As for the rest of your questions, “You were not brought upon this world to ‘get it’, Mr. YogSosoth”

“This really pisses me off to no end!”

One of my favorite lines to use in daily life.

Something to remember about Big Trouble - the main character (Jack Burton) is not really the Hero; he’s the Comic Sidekick (speaking as character types). Except for the climax, he’s bumbling about, not a clue in the world, and way in over his head. Everything that he does, and everything that happens to him, is the sort of thing that happens to (say) C-3PO, etc.

My favorite line (well two lines) is:

“It will never come out again!”
“What? What will never come out again?”

This is a common element in a lot of movies. What good was Luke in Empire? Indy in Raiders? etc.

As to Lo Pan knowing about Miao? Lo Pan’s agents in Hong Kong (?) might have seen her at the airport there and alerted the boss. They might have even known about her for some time, just waiting for her to go to America.

I also don’t have answers to your questions, but also love this movie.

It’s so damn quotable and so damn fun. I think I’m going to watch it again tonight.

Galen’s talking about something very different.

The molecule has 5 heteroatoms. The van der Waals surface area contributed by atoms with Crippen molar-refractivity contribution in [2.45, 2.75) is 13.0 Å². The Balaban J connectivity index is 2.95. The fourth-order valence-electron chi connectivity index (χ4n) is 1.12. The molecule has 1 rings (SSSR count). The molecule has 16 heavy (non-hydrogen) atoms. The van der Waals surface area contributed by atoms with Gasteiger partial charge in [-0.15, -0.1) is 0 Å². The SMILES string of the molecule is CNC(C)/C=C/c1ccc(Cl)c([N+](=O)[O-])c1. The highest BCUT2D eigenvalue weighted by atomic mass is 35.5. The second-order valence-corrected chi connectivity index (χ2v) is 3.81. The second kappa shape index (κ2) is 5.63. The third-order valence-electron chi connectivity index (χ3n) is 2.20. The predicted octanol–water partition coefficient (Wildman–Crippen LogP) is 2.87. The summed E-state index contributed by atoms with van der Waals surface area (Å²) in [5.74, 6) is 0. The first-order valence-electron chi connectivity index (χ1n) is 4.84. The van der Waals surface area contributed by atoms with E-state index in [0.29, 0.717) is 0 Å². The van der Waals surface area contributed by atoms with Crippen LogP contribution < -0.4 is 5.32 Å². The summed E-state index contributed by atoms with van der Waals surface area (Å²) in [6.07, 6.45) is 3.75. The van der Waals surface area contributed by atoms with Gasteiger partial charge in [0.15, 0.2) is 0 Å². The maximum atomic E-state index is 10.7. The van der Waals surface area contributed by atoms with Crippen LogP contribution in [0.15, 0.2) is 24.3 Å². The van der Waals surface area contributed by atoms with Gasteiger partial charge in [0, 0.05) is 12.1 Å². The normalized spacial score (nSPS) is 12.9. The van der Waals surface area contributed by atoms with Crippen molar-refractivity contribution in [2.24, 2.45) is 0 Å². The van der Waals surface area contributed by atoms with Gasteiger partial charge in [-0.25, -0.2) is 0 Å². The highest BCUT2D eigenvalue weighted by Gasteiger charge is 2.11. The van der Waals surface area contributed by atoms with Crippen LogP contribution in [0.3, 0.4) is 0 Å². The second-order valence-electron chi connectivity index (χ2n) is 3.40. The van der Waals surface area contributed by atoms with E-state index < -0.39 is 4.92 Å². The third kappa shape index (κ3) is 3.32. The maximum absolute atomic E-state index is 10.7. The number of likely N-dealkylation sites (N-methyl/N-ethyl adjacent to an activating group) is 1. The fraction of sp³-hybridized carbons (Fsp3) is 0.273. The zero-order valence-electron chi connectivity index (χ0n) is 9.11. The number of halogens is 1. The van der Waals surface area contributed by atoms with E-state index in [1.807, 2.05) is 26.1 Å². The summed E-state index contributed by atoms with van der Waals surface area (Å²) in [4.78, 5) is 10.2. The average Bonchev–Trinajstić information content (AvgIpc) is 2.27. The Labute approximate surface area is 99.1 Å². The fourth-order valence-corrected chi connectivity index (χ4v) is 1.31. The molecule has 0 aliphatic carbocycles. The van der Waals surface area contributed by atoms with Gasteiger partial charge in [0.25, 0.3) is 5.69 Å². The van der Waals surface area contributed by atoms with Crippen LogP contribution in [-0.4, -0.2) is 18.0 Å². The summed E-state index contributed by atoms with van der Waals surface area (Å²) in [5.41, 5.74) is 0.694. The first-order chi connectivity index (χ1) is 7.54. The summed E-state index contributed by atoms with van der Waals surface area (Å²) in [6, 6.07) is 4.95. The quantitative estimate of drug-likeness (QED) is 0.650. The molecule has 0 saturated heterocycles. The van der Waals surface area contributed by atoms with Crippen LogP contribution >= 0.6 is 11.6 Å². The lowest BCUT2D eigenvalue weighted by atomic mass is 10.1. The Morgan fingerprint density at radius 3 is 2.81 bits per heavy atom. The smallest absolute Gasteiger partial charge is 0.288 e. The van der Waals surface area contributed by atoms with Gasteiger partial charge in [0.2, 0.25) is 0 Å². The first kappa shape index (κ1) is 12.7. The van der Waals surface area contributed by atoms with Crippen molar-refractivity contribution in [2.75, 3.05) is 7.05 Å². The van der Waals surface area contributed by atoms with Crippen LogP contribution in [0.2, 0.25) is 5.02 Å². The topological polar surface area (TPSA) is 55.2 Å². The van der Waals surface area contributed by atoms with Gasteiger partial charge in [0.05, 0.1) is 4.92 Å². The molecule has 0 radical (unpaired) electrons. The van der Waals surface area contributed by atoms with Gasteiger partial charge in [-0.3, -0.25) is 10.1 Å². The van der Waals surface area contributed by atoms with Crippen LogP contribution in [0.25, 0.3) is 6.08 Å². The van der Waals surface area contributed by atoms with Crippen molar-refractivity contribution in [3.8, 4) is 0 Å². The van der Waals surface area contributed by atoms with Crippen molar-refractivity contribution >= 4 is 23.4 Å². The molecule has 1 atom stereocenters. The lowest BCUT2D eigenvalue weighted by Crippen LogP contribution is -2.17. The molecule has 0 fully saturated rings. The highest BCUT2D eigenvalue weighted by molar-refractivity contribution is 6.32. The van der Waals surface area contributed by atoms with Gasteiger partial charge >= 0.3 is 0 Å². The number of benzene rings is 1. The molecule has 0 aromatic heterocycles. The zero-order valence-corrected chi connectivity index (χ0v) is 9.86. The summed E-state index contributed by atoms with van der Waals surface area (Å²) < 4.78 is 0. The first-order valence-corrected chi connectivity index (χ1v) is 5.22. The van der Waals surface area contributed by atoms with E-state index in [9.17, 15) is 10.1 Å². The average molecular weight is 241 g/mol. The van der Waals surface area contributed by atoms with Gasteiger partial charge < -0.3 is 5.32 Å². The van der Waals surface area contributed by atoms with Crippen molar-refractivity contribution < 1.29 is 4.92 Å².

BTinLC isn’t a situation like “Hero should have stayed home” like in Raiders.

Wang Chi is the hero archetype in Big Trouble in Little China. HIS girl gets kidnapped. He’s the one with the skills and abilities. Jack is his witless sidekick. We just see the movie from his perspective --until the climax where he actually becomes the focal point and the hero.

People don’t seem to say “I don’t get it” very often anymore, but when they do, saying that line with the Lo Pan accent (and calling them ‘Mr. Burton’) is always fun.

Smart, subversive, and a killer script, wonderfully delivered. My favourite scene is when they’re trapped in the flooding vault:

“Two, three feet thick, I’ll bet. Probably welded shut from the outside, and covered with brick by now!”